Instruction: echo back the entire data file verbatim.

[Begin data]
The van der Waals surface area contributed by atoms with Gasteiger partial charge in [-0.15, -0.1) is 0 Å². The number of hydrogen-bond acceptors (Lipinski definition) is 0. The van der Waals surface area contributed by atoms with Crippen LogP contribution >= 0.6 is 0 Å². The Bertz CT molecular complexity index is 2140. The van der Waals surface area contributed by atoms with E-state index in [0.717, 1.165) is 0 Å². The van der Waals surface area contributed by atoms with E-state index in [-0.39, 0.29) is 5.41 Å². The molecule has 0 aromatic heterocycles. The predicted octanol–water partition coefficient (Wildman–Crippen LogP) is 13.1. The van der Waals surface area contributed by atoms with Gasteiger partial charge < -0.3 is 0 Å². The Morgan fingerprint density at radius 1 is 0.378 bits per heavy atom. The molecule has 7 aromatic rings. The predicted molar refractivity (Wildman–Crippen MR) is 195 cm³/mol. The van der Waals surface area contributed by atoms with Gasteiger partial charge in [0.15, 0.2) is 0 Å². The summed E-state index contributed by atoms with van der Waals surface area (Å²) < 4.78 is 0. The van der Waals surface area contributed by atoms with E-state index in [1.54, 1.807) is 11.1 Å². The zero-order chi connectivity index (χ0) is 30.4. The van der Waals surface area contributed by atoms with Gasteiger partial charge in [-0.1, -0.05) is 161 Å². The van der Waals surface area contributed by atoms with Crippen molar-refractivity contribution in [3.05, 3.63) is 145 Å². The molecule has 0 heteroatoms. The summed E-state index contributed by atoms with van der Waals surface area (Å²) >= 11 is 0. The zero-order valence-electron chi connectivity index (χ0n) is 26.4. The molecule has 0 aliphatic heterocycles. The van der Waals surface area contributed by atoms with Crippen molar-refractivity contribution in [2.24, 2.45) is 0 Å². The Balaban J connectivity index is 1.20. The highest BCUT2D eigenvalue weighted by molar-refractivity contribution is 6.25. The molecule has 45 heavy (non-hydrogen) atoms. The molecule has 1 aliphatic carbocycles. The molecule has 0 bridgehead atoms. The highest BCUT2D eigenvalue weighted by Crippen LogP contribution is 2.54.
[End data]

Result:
The van der Waals surface area contributed by atoms with Gasteiger partial charge in [-0.15, -0.1) is 0 Å². The number of hydrogen-bond acceptors (Lipinski definition) is 0. The van der Waals surface area contributed by atoms with Crippen LogP contribution >= 0.6 is 0 Å². The Bertz CT molecular complexity index is 2140. The van der Waals surface area contributed by atoms with E-state index in [0.717, 1.165) is 0 Å². The van der Waals surface area contributed by atoms with E-state index in [-0.39, 0.29) is 5.41 Å². The molecule has 0 aromatic heterocycles. The predicted octanol–water partition coefficient (Wildman–Crippen LogP) is 13.1. The van der Waals surface area contributed by atoms with Gasteiger partial charge < -0.3 is 0 Å². The Morgan fingerprint density at radius 1 is 0.378 bits per heavy atom. The molecule has 7 aromatic rings. The predicted molar refractivity (Wildman–Crippen MR) is 195 cm³/mol. The van der Waals surface area contributed by atoms with Gasteiger partial charge in [0.15, 0.2) is 0 Å². The summed E-state index contributed by atoms with van der Waals surface area (Å²) < 4.78 is 0. The van der Waals surface area contributed by atoms with E-state index in [1.54, 1.807) is 11.1 Å². The zero-order chi connectivity index (χ0) is 30.4. The van der Waals surface area contributed by atoms with Gasteiger partial charge in [-0.1, -0.05) is 161 Å². The van der Waals surface area contributed by atoms with Crippen molar-refractivity contribution in [3.05, 3.63) is 145 Å². The molecule has 0 heteroatoms. The summed E-state index contributed by atoms with van der Waals surface area (Å²) >= 11 is 0. The zero-order valence-electron chi connectivity index (χ0n) is 26.4. The molecule has 0 aliphatic heterocycles. The van der Waals surface area contributed by atoms with Crippen molar-refractivity contribution in [2.24, 2.45) is 0 Å². The Balaban J connectivity index is 1.20. The highest BCUT2D eigenvalue weighted by molar-refractivity contribution is 6.25. The molecule has 45 heavy (non-hydrogen) atoms. The molecule has 1 aliphatic carbocycles. The molecule has 0 bridgehead atoms. The highest BCUT2D eigenvalue weighted by Crippen LogP contribution is 2.54.